When I was little, I used to count down sleeps until a significant event. Thirty sleeps until my birthday. Eleven sleeps until the end of holidays. Twenty-two sleeps until Christmas.
For the past few weeks, I’ve been counting down the sleeps until what is likely to be the most significant event in my adult life (likely, my whole life). Four sleeps until my autism assessment.
I have been seeing a clinical psychologist for some months, one who has a part speciality in personality disorders. I had had a diagnosis of borderline personality disorder (BPD) for a year and a half when I started seeing her, and had made the decision then that I wanted to Get Better.
“Getting Better” was a concept I have struggled with for about as long as I have struggled with mental health issues (i.e., all my life). I thought the diagnosis of BPD would help with this, that now that I could identify what was “wrong” with me, I could fix it. When I first started reading about BPD on the internet, I could identify with so many of the experiences other people wrote about. Obsessive behaviours, abandonment and rejection issues, and invalidating childhood, issues with socialisation… I went to my then-psychologist with a list of things, and said, in a flood of scared tears, “I think I have this.”
For me, a BPD diagnosis wasn’t exactly a relief. I was grasping for any reason why I felt the way I did, and this was as close as I had come to identifying my experiences and feelings. I struggled a lot with it, and struggled with the concept that if I just DBT’d and mindfulness’d enough, all my problems would be solved and I would be a healthy, well-adjusted, normal person. But I just couldn’t seem to make it all work, I couldn’t make it make sense, which made me feel even more of a failure.
So I found myself with my current psychologist. A few sessions in, after crying about being overwhelmed by noise in a crowded place, and how I find it so hard to concentrate on anything, she mused, “I wonder if there is something neurological going on here. I wonder if you have ADD.” I went away and (obsessively) read about ADD and thought, “I identify with a lot of these things.” I made an appointment with a specialist. A few sessions later, I cried even more about how hard I found it to make friends, how I didn’t understand how people had the energy to go out all the time and interact with other people all the time, how pointless I think small talk is and how frustrated and bored I get at work, and she mused some more: “I don’t want to be diagnosing you with all sorts of things, but I wonder if you have autism. I just really, really don’t think you have a personality disorder, but I do think something else is going on and I think it’s something that doesn’t need to be “fixed”, because it’s just who you are.”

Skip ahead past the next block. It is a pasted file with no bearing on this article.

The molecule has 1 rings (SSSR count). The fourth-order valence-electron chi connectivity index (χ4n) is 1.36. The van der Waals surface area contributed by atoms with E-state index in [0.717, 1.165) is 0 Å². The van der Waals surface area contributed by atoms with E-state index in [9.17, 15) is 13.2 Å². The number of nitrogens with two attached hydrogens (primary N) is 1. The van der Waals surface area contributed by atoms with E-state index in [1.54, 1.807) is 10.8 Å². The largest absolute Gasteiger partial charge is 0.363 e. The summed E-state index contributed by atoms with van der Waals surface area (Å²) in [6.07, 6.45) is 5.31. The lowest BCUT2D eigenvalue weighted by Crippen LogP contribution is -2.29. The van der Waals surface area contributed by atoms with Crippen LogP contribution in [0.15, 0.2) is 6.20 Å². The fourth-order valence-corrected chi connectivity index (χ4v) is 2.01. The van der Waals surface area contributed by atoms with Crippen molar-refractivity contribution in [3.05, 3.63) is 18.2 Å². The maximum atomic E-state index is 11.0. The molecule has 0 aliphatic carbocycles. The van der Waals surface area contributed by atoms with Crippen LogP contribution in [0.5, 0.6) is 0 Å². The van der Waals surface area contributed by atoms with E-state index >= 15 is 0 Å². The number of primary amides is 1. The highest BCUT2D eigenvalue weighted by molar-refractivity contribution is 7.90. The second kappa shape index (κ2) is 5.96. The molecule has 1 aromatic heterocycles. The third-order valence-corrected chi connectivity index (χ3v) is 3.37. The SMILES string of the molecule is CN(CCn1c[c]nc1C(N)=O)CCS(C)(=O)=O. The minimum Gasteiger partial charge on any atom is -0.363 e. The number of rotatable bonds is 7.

I went away and (obsessively) started reading about Asperger’s and Autism Spectrum Disorder (ASD), particularly how it manifests in females. Much like when I encountered BPD, I related to other people’s experiences. Much like BPD, I cried a lot, but this time it was in happiness and not in fear. Unlike BPD, I had this overwhelming feeling of relief and lightness – I had found the explanation for Me and all of the “you should be like this” feelings fell away. Everything I read, I thought: “That’s ME. That’s so ME. That explains why I am the way I am.” I read a parenting forum where mothers talked about feeding their fussy autistic child, and I cried because I related so much to their children. Like BPD, I related to the descriptions of women as ‘chameleons’. Unlike BPD, I realised it wasn’t because I have an unstable sense of self, but more because I just don’t get people and was desperately trying to figure out how to fit in. I messaged my psychologist: “I think I need to get assessed.” She replied: “I think that’s a good idea.”
I made an appointment with a women who specialises in female autism (funnily enough, it’s the same day I have my ADD appointment, the importance of which pales in comparison to the autism appointment now). I started counting down the days and read more and more and just feel more and more that this is my identity, this is what I have been trying to figure out my whole life. At my last appointment with my psychologist, we talked as though I had already been diagnosed, and we had to keep correcting ourselves. I have to keep telling myself “You might not be autistic”, but really, I just can’t conceptualise that as being true. Autism is my truth, and although the realisation has come late, I am beyond thrilled that I have finally discovered it.